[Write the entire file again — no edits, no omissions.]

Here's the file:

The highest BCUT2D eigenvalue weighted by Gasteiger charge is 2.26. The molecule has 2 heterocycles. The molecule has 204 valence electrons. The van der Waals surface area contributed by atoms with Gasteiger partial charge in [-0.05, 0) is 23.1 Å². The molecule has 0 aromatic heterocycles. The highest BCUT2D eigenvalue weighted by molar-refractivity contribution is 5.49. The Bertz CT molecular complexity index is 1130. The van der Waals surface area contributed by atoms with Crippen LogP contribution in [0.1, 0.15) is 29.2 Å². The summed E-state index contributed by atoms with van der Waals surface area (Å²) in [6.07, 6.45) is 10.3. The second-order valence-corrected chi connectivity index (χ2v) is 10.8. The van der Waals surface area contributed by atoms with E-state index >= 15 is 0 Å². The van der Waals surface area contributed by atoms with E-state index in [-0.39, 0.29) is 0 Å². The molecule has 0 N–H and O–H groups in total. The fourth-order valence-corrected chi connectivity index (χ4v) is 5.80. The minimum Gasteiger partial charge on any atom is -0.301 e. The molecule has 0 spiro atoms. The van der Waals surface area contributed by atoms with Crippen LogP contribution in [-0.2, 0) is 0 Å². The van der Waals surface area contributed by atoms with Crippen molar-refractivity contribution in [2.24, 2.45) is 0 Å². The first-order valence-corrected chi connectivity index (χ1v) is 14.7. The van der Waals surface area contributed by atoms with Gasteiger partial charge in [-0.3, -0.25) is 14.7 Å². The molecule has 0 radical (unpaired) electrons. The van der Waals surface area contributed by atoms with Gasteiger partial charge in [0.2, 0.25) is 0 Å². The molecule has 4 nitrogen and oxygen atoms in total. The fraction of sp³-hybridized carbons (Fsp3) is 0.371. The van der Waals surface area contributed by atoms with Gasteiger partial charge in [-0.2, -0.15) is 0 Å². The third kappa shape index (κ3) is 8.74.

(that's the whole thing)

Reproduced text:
The highest BCUT2D eigenvalue weighted by Gasteiger charge is 2.26. The molecule has 2 heterocycles. The molecule has 204 valence electrons. The van der Waals surface area contributed by atoms with Gasteiger partial charge in [-0.05, 0) is 23.1 Å². The molecule has 0 aromatic heterocycles. The highest BCUT2D eigenvalue weighted by molar-refractivity contribution is 5.49. The Bertz CT molecular complexity index is 1130. The van der Waals surface area contributed by atoms with Crippen LogP contribution in [0.1, 0.15) is 29.2 Å². The summed E-state index contributed by atoms with van der Waals surface area (Å²) in [6.07, 6.45) is 10.3. The second-order valence-corrected chi connectivity index (χ2v) is 10.8. The van der Waals surface area contributed by atoms with E-state index >= 15 is 0 Å². The van der Waals surface area contributed by atoms with E-state index in [-0.39, 0.29) is 0 Å². The molecule has 0 N–H and O–H groups in total. The fourth-order valence-corrected chi connectivity index (χ4v) is 5.80. The minimum Gasteiger partial charge on any atom is -0.301 e. The molecule has 0 spiro atoms. The van der Waals surface area contributed by atoms with Crippen LogP contribution in [-0.2, 0) is 0 Å². The van der Waals surface area contributed by atoms with Crippen molar-refractivity contribution in [2.24, 2.45) is 0 Å². The first-order valence-corrected chi connectivity index (χ1v) is 14.7. The van der Waals surface area contributed by atoms with Gasteiger partial charge in [-0.3, -0.25) is 14.7 Å². The molecule has 0 radical (unpaired) electrons. The van der Waals surface area contributed by atoms with Gasteiger partial charge in [0.2, 0.25) is 0 Å². The molecule has 4 nitrogen and oxygen atoms in total. The fraction of sp³-hybridized carbons (Fsp3) is 0.371. The van der Waals surface area contributed by atoms with Gasteiger partial charge in [-0.2, -0.15) is 0 Å². The third kappa shape index (κ3) is 8.74.